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I accidentally injured a pupil in football training, advice needed

Discussion in 'Physical education' started by ictLad, Feb 2, 2012.

  1. ictLad

    ictLad New commenter


    I have been involved in running a football squad at every school I
    have been at for the past five years and thoroughly enjoy being part of a
    sports squad. In my first job as NQT I was encouraged to get involved in the
    training sessions if I wanted to so long as I was never over aggressive in a
    challenge. I have continued to do this and have been witnessed doing so by my
    current schools Head of games/PE on many occasions when he comes out to take
    his rugby team. Indeed many other staff kick about with the pupils when they
    take football training sessions - nothing has ever been said to deter me or
    anyone else from being involved with the pupils during games sessions.

    Unfortunately yesterday when going up for a header a sixth former
    also challenged for the ball and I’m not sure how but he broke the right side
    of his collar bone - the rest of the squad were surprised as they said that it
    was a very innocuous collision. Anyway I phoned his mother and told her what
    had happened and apologised profusely, she seemed very ok with it and said she
    knew it was an accident. I informed all relevant members of staff immediately
    and thought that was that.

    However today the head of sixth form came to me and said he was
    going to have to read through the FA guide book to ensure that both the school
    and I are 'protected' in case the mother changes her tune. As you can imagine
    this didn’t feel like unwavering backing from the school hierarchy, when
    someone tells you the school has to be protected I immediately think that
    someone is going to get hung out to dry in some way.

    So first question - does anyone know of any official rules/laws
    which state that staff cannot be involved in training sessions?

    Second question - should I get on to my union ASAP?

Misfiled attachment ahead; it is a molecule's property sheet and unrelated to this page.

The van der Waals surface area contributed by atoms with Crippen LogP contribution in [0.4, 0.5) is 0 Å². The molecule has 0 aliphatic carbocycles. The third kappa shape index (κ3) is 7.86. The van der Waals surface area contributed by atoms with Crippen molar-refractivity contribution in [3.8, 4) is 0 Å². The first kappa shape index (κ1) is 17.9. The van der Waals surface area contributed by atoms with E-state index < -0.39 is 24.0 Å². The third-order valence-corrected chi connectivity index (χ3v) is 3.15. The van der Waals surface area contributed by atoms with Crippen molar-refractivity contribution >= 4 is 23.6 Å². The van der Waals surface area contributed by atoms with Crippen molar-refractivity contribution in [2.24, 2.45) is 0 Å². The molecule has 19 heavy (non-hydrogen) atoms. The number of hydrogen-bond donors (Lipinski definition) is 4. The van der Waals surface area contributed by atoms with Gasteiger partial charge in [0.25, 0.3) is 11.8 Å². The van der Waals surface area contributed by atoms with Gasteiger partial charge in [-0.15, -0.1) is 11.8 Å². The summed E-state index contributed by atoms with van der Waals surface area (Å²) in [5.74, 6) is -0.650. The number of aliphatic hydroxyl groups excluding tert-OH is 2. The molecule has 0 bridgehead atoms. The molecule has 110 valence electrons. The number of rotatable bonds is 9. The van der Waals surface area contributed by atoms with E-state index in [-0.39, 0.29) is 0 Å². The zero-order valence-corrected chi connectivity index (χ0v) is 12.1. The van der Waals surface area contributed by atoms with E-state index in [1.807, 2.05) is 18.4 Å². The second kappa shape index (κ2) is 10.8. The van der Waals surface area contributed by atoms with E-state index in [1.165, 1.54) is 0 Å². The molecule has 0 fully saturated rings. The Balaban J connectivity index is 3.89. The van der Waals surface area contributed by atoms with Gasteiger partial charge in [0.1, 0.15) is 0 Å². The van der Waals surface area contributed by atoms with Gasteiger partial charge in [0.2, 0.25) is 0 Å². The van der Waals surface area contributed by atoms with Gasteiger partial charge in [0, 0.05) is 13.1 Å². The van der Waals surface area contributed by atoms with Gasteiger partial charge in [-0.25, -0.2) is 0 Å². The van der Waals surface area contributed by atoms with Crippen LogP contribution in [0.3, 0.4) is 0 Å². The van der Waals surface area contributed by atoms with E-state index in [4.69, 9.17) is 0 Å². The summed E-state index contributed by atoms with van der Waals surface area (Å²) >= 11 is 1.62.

2. ictLad

    ictLad New commenter

    Sorry, should probably have mentioned that I'm not a PE teacher, but am posting here as thought it best place to get advice on something like this.
  3. gogojonny

    gogojonny New commenter

    Do you have a coaching badge, are you qualified to coach football?
    Why were you playing with them?
    Yes everyone does it, but you are the adult, they are the child, and you have injured the child under your supervision. Someone may come on here to quote the exact legislation, but I would think the parent has a case against you should they wish to pursue it. However it sounds like they won't, which is good for you.
    Take this as a lesson. Get first aid qualified (if you're not) and get a coaching badge (even if it's not football - something which shows you understand child protection etc).
  4. funkygirl

    funkygirl New commenter

    Hi ictLad,

    Please ask your Had of Department if they completed a risk assessment for all activities that your department run both in curriculum time and outside it. All schools have to ensure that risk assessments are completed for the areas that practical lessons such as Science, Technology and PE as part of H & S. Also as part of this, your Head of Dept should ensure that risk assessments are carried out for the pupils/staff and possible hazards for all activities linked to the areas.

    Secondly, the majority of schools refer to the Safe practice in PE guidelines which refer to real case studies in accidents such as yours and possible risks. They are guidelines only but I'm certain that in most cases when things like this have gone to court, 9/10 the case has been won by those who have sued the school.

    As a rule, I covered our dept back by ensuring that staff only took part if it was part of the lesson such as demonstrating etc or if it was part and parcel of the lesson. This is down to the professional judgement of staff but we did not have staff v students matches however.

    What ever happens, your school will have public liability insurance. Just ensure that you log what has happened for your reference and send a copy to your business manager so that this can also be kept should anything arise in future. By the sounds of it, it should be your line manager that is accountable for this.

    Hope this helps.
  5. ictLad

    ictLad New commenter

    To answer your questions

    No I do not have a coaching badge, have asked for official training before but it has never happened

    I was playing with them to make up numbers and because it's something which I enjoy,mi find it a good way to get to know and bond with the pupils. Did I think it was a problem, no because as I have said it was something I did at my last school, something which has taken place with the coaches before me and something which other staff do with the squads they coach with the full knowledge of the head of games. I'm an ict teacher who just helps out, i go by the rules and regulations passed/given to me by my line manager when it comes to games and never have I been told to not join in with the pupils.